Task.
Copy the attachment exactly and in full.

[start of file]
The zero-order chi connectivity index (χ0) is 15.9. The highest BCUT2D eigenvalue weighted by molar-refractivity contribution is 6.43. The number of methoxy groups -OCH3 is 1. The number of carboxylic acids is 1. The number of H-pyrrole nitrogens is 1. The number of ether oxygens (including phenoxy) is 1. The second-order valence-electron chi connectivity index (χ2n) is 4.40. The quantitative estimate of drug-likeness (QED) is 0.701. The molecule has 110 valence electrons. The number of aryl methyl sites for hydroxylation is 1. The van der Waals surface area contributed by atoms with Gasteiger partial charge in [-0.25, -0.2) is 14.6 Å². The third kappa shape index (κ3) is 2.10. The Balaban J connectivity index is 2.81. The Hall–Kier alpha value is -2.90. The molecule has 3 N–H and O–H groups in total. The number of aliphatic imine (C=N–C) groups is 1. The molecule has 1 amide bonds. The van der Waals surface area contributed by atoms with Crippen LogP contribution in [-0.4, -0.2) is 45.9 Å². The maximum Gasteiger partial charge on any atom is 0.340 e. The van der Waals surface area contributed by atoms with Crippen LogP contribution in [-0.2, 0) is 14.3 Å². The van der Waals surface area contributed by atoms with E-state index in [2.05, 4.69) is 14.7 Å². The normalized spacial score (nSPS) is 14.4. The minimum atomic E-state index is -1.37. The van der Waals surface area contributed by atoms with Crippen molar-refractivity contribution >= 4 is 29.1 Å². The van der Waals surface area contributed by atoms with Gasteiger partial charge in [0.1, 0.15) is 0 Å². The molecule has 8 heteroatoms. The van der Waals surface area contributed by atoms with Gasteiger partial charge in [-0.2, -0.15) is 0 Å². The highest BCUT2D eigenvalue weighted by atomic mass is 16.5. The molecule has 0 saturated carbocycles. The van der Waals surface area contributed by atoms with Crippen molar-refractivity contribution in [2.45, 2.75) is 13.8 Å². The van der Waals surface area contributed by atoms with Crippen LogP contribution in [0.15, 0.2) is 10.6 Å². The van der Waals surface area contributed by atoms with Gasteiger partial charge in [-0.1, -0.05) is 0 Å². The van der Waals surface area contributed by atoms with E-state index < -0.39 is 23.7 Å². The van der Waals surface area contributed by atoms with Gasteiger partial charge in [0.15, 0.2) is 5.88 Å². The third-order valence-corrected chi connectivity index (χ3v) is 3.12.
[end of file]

The zero-order chi connectivity index (χ0) is 15.9. The highest BCUT2D eigenvalue weighted by molar-refractivity contribution is 6.43. The number of methoxy groups -OCH3 is 1. The number of carboxylic acids is 1. The number of H-pyrrole nitrogens is 1. The number of ether oxygens (including phenoxy) is 1. The second-order valence-electron chi connectivity index (χ2n) is 4.40. The quantitative estimate of drug-likeness (QED) is 0.701. The molecule has 110 valence electrons. The number of aryl methyl sites for hydroxylation is 1. The van der Waals surface area contributed by atoms with Gasteiger partial charge in [-0.25, -0.2) is 14.6 Å². The third kappa shape index (κ3) is 2.10. The Balaban J connectivity index is 2.81. The Hall–Kier alpha value is -2.90. The molecule has 3 N–H and O–H groups in total. The number of aliphatic imine (C=N–C) groups is 1. The molecule has 1 amide bonds. The van der Waals surface area contributed by atoms with Crippen LogP contribution in [-0.4, -0.2) is 45.9 Å². The maximum Gasteiger partial charge on any atom is 0.340 e. The van der Waals surface area contributed by atoms with Crippen LogP contribution in [-0.2, 0) is 14.3 Å². The van der Waals surface area contributed by atoms with E-state index in [2.05, 4.69) is 14.7 Å². The normalized spacial score (nSPS) is 14.4. The minimum atomic E-state index is -1.37. The van der Waals surface area contributed by atoms with Crippen molar-refractivity contribution >= 4 is 29.1 Å². The van der Waals surface area contributed by atoms with Gasteiger partial charge in [0.1, 0.15) is 0 Å². The molecule has 8 heteroatoms. The van der Waals surface area contributed by atoms with Gasteiger partial charge in [-0.2, -0.15) is 0 Å². The highest BCUT2D eigenvalue weighted by atomic mass is 16.5. The molecule has 0 saturated carbocycles. The van der Waals surface area contributed by atoms with Crippen molar-refractivity contribution in [2.45, 2.75) is 13.8 Å². The van der Waals surface area contributed by atoms with Crippen LogP contribution in [0.15, 0.2) is 10.6 Å². The van der Waals surface area contributed by atoms with Gasteiger partial charge in [-0.1, -0.05) is 0 Å². The van der Waals surface area contributed by atoms with E-state index < -0.39 is 23.7 Å². The van der Waals surface area contributed by atoms with Gasteiger partial charge in [0.15, 0.2) is 5.88 Å². The third-order valence-corrected chi connectivity index (χ3v) is 3.12.